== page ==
• The former rules providing for an election to file a nexus combined return in Connecticut do not apply to income years commencing on or after January 1, 2016
  • Require the Commissioner to review the impact of alternative methods of apportionment and provide recommendations in a report delivered to the Finance, Revenue, and Bonding Committee of the General Assembly on or before February 1, 2016.
  • Extend the First Five Plus program through June 30, 2016, allowing the Department of Economic and Community Development to provide flexible financial assistance in exchange for job creation and other investments in Connecticut.
  • Raise the cap on the Neighborhood Assistance Act tax credit from $5 million to $10 million per fiscal year. This change is effective July 1, 2017.
  • Raise the cap on the Urban and Industrial Site Reinvestment tax credit from $800 million to $950 million. This change is effective July 1, 2015.

Changes to the Connecticut Personal Income Tax

HB 7061 and SB 1502 make the following changes to the personal income tax:

  • Exempt US military retirement income from the Connecticut income tax effective for income years beginning on or after January 1, 2015.
  • Increase the top two marginal rates to 6.9 percent and 6.99 percent effective January 1, 2015. The 6.9 percent rate applies to Connecticut taxable income over:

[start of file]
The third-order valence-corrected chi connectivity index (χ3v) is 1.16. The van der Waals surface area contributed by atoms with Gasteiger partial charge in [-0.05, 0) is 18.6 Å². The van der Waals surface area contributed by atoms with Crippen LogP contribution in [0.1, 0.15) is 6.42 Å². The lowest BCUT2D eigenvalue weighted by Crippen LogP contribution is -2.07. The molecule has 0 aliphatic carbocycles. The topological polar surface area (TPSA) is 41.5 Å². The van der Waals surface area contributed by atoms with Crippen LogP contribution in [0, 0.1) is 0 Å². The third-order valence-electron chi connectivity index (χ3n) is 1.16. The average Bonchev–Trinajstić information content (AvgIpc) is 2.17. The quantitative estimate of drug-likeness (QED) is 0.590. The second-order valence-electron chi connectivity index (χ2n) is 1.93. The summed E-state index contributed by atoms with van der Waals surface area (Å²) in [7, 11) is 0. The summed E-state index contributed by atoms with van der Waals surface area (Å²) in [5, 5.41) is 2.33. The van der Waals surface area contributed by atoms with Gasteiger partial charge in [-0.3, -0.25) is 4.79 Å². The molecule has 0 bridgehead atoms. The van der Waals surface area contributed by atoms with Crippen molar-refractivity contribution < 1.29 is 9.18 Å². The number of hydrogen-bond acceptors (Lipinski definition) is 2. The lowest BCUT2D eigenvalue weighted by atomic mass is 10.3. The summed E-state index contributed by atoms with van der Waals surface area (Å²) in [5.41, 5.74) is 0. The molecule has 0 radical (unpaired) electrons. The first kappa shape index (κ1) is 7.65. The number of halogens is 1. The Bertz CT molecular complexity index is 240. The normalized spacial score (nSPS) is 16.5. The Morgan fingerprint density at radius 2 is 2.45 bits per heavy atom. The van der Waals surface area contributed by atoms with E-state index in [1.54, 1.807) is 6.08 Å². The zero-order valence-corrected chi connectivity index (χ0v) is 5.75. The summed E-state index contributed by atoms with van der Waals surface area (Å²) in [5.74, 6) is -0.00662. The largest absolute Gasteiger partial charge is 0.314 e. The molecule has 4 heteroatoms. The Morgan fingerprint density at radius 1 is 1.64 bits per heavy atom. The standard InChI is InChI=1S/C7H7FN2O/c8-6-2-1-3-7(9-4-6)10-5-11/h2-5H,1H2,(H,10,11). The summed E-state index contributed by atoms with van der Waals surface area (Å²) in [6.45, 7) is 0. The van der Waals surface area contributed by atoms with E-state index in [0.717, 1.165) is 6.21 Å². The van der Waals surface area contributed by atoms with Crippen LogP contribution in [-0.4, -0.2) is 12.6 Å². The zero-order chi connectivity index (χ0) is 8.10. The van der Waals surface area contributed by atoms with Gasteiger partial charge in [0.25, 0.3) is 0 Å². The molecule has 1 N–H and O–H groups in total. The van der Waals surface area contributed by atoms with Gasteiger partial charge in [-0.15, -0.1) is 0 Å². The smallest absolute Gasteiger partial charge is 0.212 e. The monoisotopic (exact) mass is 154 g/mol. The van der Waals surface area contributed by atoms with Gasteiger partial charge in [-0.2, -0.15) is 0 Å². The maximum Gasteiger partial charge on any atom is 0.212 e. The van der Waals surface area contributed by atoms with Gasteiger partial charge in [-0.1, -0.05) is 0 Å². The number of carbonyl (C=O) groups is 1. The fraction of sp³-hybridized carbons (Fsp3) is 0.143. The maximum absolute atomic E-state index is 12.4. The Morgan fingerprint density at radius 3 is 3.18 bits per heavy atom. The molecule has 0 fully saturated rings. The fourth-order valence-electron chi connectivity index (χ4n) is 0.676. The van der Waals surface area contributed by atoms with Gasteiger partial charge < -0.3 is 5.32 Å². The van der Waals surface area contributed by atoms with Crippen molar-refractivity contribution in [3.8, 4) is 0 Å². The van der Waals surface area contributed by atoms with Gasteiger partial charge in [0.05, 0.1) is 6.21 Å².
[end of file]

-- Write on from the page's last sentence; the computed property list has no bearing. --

– $250,000, if filing Single or Married Filing Separately
                    – $400,000, if filing Head of Household
                    – $500,000, if filing Married Filing Jointly
    The top 6.99 percent marginal rate applies to Connecticut taxable income over:
                    – $500,000, if filing Single or Married Filing Separately
                    – $800,000, if filing Head of Household
                    – $1,000,000, if filing Married Filing Jointly
    The 6.99 percent rate also applies to trusts and estates.
  • Delay by one year a scheduled $500 increase in the personal exemption. The personal exemption for the income year beginning on January 1, 2016, is $14,500, increasing to $15,000 for income years beginning on or after January 1, 2017.
  • Delay by one year a scheduled increase in the threshold for the credit for adjusted gross income. The various increases in the Connecticut gross income thresholds that were to occur for the income year beginning on January 1, 2015, will now occur for the income year beginning on January 1, 2016.